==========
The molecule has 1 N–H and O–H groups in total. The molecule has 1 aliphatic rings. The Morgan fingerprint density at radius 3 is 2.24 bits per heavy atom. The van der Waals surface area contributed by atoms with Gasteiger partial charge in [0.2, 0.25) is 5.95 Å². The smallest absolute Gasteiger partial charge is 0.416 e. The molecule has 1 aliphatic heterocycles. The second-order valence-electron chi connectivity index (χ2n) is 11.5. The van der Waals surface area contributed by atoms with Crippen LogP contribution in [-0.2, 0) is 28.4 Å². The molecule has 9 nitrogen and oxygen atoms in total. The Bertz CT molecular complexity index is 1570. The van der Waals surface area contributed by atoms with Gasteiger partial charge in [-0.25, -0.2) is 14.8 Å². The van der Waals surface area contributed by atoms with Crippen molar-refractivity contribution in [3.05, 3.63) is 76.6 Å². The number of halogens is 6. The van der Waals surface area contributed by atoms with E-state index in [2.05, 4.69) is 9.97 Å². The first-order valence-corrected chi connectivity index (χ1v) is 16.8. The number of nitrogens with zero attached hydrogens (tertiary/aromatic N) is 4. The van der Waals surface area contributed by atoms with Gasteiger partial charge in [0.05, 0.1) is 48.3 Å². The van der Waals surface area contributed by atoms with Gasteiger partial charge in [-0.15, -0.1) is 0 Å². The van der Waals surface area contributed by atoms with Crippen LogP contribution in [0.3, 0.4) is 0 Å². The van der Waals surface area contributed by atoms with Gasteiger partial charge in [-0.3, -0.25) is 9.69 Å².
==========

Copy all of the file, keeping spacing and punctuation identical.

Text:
The molecule has 1 N–H and O–H groups in total. The molecule has 1 aliphatic rings. The Morgan fingerprint density at radius 3 is 2.24 bits per heavy atom. The van der Waals surface area contributed by atoms with Gasteiger partial charge in [0.2, 0.25) is 5.95 Å². The smallest absolute Gasteiger partial charge is 0.416 e. The molecule has 1 aliphatic heterocycles. The second-order valence-electron chi connectivity index (χ2n) is 11.5. The van der Waals surface area contributed by atoms with Crippen LogP contribution in [-0.2, 0) is 28.4 Å². The molecule has 9 nitrogen and oxygen atoms in total. The Bertz CT molecular complexity index is 1570. The van der Waals surface area contributed by atoms with Gasteiger partial charge in [-0.25, -0.2) is 14.8 Å². The van der Waals surface area contributed by atoms with Crippen molar-refractivity contribution in [3.05, 3.63) is 76.6 Å². The number of halogens is 6. The van der Waals surface area contributed by atoms with E-state index in [2.05, 4.69) is 9.97 Å². The first-order valence-corrected chi connectivity index (χ1v) is 16.8. The number of nitrogens with zero attached hydrogens (tertiary/aromatic N) is 4. The van der Waals surface area contributed by atoms with Gasteiger partial charge in [0.05, 0.1) is 48.3 Å². The van der Waals surface area contributed by atoms with Gasteiger partial charge in [-0.15, -0.1) is 0 Å². The van der Waals surface area contributed by atoms with Crippen LogP contribution in [0.3, 0.4) is 0 Å². The van der Waals surface area contributed by atoms with Gasteiger partial charge in [-0.3, -0.25) is 9.69 Å².